The evolution of green energy in this country looks very different from one state to the next. The Southwest has plenty of sunshine. The Midwest gets strong, steady winds to power land-based turbines, and the Mid-Atlantic is blessed with offshore wind and wood. Sandy Hausman reports on how the forests of Virginia could reduce demand for coal and oil while building local economies.
The United Methodist Assembly Center, about an hour southwest of Richmond, sits on rolling lawns, surrounded by oak trees that are centuries old. Once a women’s college, it now hosts conferences of more than 400 guests. Sam McCracken is the facility’s executive director.
“When I got here five years ago," he recalls, "we were trying desperately to heat the building using an old oil fired burner.”
He knew there were more than two dozen sawmills in the area – facilities generating tons of wood chips, so he persuaded his board to spend a million dollars on a new, highly efficient wood burner from Italy.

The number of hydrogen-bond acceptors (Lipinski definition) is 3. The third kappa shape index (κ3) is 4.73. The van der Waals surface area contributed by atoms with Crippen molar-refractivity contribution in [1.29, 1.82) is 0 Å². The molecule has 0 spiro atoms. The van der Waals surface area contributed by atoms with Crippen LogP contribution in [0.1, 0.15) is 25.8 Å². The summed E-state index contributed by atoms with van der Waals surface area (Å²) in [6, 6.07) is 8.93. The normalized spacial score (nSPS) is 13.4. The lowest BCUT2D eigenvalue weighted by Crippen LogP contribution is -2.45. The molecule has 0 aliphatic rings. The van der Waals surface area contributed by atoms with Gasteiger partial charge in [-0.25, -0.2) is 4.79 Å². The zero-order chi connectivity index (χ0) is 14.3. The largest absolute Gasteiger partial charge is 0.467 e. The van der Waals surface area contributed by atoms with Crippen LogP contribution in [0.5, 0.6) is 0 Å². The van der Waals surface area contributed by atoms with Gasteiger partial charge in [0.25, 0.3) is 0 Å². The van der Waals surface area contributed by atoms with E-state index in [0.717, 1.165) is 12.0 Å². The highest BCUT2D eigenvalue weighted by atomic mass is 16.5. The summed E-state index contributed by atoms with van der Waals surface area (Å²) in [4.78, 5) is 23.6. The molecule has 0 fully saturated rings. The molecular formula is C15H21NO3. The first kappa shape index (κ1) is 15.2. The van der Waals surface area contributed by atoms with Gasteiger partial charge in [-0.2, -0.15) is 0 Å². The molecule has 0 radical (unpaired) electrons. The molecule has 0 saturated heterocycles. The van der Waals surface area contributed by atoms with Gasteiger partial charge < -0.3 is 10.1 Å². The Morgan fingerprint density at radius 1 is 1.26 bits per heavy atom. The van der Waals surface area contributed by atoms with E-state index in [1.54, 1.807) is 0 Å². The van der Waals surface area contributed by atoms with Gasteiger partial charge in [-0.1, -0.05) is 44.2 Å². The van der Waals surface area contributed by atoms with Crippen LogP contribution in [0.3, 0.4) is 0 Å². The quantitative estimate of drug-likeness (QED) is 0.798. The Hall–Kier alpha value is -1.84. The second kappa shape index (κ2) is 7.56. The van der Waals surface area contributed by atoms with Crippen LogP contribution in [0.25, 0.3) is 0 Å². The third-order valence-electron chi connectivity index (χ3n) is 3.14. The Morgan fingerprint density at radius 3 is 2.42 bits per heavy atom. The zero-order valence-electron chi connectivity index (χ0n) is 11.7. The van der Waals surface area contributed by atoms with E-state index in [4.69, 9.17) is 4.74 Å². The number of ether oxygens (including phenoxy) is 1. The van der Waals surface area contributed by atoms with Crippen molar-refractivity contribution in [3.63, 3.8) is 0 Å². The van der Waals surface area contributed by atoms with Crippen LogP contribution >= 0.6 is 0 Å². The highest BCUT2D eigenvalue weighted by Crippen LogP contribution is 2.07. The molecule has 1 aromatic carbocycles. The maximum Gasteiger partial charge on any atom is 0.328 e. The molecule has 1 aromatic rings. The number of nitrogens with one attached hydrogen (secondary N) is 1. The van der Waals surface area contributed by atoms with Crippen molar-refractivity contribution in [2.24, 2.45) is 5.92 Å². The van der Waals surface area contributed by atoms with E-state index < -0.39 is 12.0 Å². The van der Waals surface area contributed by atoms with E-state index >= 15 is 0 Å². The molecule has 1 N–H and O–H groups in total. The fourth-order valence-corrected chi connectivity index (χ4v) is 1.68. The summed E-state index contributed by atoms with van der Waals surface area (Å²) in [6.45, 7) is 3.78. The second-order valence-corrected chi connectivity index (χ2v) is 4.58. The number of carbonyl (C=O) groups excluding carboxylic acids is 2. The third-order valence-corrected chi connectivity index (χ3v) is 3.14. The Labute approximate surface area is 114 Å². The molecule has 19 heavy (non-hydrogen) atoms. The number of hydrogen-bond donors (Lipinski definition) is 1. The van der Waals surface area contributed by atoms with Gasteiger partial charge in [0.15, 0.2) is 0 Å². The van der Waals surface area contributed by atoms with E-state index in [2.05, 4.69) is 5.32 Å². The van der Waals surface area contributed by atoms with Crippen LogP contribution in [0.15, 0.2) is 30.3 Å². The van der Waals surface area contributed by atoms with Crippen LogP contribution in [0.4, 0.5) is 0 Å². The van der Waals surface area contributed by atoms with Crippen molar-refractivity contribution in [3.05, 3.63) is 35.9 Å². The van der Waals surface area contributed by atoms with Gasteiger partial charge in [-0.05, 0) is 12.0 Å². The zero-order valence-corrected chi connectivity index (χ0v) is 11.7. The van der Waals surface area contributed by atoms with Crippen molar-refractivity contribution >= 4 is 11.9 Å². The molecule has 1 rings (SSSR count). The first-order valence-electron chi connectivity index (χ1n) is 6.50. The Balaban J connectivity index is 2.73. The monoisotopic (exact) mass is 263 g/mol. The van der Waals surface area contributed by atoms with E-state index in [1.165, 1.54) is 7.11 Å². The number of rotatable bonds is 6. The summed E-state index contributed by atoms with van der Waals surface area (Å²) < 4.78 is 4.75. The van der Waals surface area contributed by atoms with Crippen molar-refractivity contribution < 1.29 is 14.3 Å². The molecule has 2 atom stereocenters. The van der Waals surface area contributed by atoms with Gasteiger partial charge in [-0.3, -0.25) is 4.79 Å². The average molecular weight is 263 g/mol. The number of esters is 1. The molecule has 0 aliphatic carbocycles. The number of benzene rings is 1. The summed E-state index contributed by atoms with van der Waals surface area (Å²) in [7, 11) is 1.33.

He then proposed a deal with a local greenhouse.
“I’ll give you my ash," he said, "if you’ll give me some bedding plants and flowers, so I can beautify our grounds. It would be a good trade.”
He quickly realized that wasn’t going to work. The new burner produced very little smoke, and almost no ash.
“We’re burning at 1265 degrees Fahrenheit," McCracken explains. "That is largely why I don’t have any pollution and I don’t produce much ash. I literally burn everything. Three tractor trailer loads of fuel go into this little can for ash.”
Burning wood to produce electricity is controversial in environmental circles. Critics say it’s an inefficient way to generate power and releases too much carbon into the atmosphere, but wood is considered a relatively clean, energy-efficient choice for heat. The EPA signed off on a change at the Methodist Center, and McCracken now boasts he has lowered his yearly heating bill from $150,000 to under $30,000, while promoting his church’s goal of going green.
It’s the kind of deal the Virginia Department of Forestry favors. Brian Decker heads its Community Wood and Energy Program.
“Here in the mid-Atlantic, most of our land is privately owned," he says. "The landscape is influenced by markets. We wish to see more forests, so we try to create markets for the materials coming off those lands.”
And, Decker says, shifting from oil, kerosene and propane, rural customers can keep a billion dollars in Virginia communities that harvest trees for lumber and are left with mountains of wood waste.